Swift found tangled in balloon release stringBalloon releases are bad for the environment – fact.  If you are considering a balloon release in memory of your loved one, we hope that after reading this blog you will see how detrimental they are for wildlife.  It sounds nice to remember someone by tying a piece of seed paper to balloons and releasing them so that where they land, flowers will grow.  But balloons will float off for miles, landing in the sea or in trees, not always on the ground.  There is also the fact that the piece of seed paper you have attached to the balloon will also potentially land in the sea or on grass, where it will not grow the seeds. Additionally, if the balloon lands in the countryside and the paper does germinate, you are spreading non-native flowers into the countryside.

Aren’t Modern Balloons Supposed to be Biodegradable?

To an extent, they are and modern latex balloons are sold as biodegradable because they are made from rubber tree sap.  But this is rather misleading – although latex does degrade faster than synthetic plastic or foil balloons, they nevertheless remain intact long enough to cause death to the wildlife they come in contact with – and they still take months or years to biodegrade down.

According to the Marine Conservation Society, the amount of balloon debris found on beaches in the UK has tripled in the last 10 years. Marine animals often mistake these balloon bits for food and so eat them, resulting in internal blockages in their stomach and intestines, leading in most cases to starvation and death.  Sperm whales, dolphins, turtles and sharks have all been found with balloon remains in their stomachs.   Turtles in particular are affected as balloon debris resembles jellyfish in water, which they love to eat.  Birds are also affected by balloons by ingesting them or getting entangled with the string and dying a nasty lingering death from starvation or infected wounds from the string.

 

 


It’s not just marine creatures and birds who suffer from balloon releases, land animals do too:

The lamb in the photo below was strangled by balloon string wrapped around its neck and foot, prompting M&S (who did the balloon release) to ban balloon advertising in 2008.

Lamb entangled with balloon from balloon release

Habitat Loss is also a consequence of the balloon industry

The increase in demand for rubber from tropical trees has led to vegetation being cleared to make way for plantations of rubber trees to satisfy demand for rubber products.  This practice deprives many animals of their natural habitat and has a knock-on effect on their survival.  By buying balloons you are helping to support deforestation and decline in habitat.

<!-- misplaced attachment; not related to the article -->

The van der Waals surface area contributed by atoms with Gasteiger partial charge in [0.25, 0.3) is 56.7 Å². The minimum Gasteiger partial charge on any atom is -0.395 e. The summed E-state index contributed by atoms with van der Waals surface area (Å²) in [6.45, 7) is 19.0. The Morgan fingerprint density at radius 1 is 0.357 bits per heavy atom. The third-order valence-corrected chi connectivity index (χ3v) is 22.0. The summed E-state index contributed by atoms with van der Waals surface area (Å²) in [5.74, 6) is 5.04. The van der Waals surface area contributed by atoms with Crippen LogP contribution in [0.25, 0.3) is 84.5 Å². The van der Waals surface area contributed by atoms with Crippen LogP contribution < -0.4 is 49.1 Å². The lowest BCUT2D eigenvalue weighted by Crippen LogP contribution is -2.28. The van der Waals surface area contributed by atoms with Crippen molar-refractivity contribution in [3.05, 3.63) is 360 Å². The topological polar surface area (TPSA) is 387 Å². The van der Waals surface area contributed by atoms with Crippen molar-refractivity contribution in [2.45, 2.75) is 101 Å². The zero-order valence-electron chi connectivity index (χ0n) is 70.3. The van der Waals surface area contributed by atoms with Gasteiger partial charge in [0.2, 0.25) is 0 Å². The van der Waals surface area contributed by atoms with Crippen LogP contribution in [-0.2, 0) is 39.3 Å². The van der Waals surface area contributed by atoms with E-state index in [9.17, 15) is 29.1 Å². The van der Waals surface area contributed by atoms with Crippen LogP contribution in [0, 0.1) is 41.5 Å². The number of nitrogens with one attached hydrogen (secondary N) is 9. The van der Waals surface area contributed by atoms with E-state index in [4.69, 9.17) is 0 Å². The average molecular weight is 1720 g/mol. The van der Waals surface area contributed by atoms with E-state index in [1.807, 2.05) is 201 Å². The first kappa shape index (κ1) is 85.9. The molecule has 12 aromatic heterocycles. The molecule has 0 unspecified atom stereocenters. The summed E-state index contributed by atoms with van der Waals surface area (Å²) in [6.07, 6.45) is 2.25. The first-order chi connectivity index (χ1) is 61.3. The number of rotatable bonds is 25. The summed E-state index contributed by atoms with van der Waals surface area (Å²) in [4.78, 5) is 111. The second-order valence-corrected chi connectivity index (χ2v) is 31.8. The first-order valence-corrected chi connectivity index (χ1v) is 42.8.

It only takes one balloon to take a life

Each balloon is a potential deathtrap for wildlife.  By releasing balloons you are also, quite literally, littering.  But as more people are becoming aware of the environmental hazards of balloon releases, more is being done to stop them.  Some local authorities in the UK have even banned them – South Hams, Oxfordshire, Shetland Islands and Cardiff.  Canterbury City Council has also banned balloon releases on council-owned land. Why not lobby your local authority to ban them too?

Environmentally-friendly Alternatives to Balloon Releases

As alternatives to balloons to remember your loved one, why not consider the following ideas:

Give out seed paper balloon shapes  – for people to write their loved one’s name on and plant to grow flowers

Float flowers down a stream or on the sea – a good symbolic way of letting go to remember a loved one, or even to celebrate a beach wedding or event

Give away wildflower seeds – a brilliant way to remember the event for a long time! Wildflowers will give something back to you (prettiness) and wildlife (nectar).

Fundraising – create a fundraising event or donate money as a memory of your event

Bubbles – great fun and a great way to symbolically release a memory of your event

Virtual balloon race – great fun! Check them out online! As virtualballoonrace.com say – “everything is real except the balloon. Real launch locations, real weather data and real maps. Our complex mathematical algorithms mean that the virtual balloon mimics exactly what a real latex balloon would do without potentially killing a bird or animal in the process”.

Remember – it really only takes one balloon to take a life

For further info visit Balloons Blow and Marine Conservation Trust‘s Don’t Let Go campaign.

Please share this information widely to help our wildlife.

bouquet of wildflowers